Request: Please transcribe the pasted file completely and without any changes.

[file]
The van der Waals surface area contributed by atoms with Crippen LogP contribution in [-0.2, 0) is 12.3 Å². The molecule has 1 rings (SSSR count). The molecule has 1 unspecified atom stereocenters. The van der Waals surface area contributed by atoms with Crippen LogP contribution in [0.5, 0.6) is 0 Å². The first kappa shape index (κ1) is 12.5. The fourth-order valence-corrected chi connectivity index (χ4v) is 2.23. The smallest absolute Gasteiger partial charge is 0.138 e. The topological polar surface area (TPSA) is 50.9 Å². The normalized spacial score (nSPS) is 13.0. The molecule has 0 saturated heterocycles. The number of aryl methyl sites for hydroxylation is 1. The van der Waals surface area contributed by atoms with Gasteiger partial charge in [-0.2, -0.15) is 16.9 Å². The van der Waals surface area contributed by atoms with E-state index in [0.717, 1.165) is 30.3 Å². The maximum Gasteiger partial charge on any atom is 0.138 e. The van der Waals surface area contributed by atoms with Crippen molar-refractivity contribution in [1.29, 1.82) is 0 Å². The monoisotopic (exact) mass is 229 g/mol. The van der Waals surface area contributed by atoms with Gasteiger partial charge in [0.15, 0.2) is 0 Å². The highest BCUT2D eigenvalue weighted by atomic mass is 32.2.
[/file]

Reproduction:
The van der Waals surface area contributed by atoms with Crippen LogP contribution in [-0.2, 0) is 12.3 Å². The molecule has 1 rings (SSSR count). The molecule has 1 unspecified atom stereocenters. The van der Waals surface area contributed by atoms with Crippen LogP contribution in [0.5, 0.6) is 0 Å². The first kappa shape index (κ1) is 12.5. The fourth-order valence-corrected chi connectivity index (χ4v) is 2.23. The smallest absolute Gasteiger partial charge is 0.138 e. The topological polar surface area (TPSA) is 50.9 Å². The normalized spacial score (nSPS) is 13.0. The molecule has 0 saturated heterocycles. The number of aryl methyl sites for hydroxylation is 1. The van der Waals surface area contributed by atoms with Gasteiger partial charge in [-0.2, -0.15) is 16.9 Å². The van der Waals surface area contributed by atoms with E-state index in [0.717, 1.165) is 30.3 Å². The maximum Gasteiger partial charge on any atom is 0.138 e. The van der Waals surface area contributed by atoms with Crippen molar-refractivity contribution in [1.29, 1.82) is 0 Å². The monoisotopic (exact) mass is 229 g/mol. The van der Waals surface area contributed by atoms with Gasteiger partial charge in [0.15, 0.2) is 0 Å². The highest BCUT2D eigenvalue weighted by atomic mass is 32.2.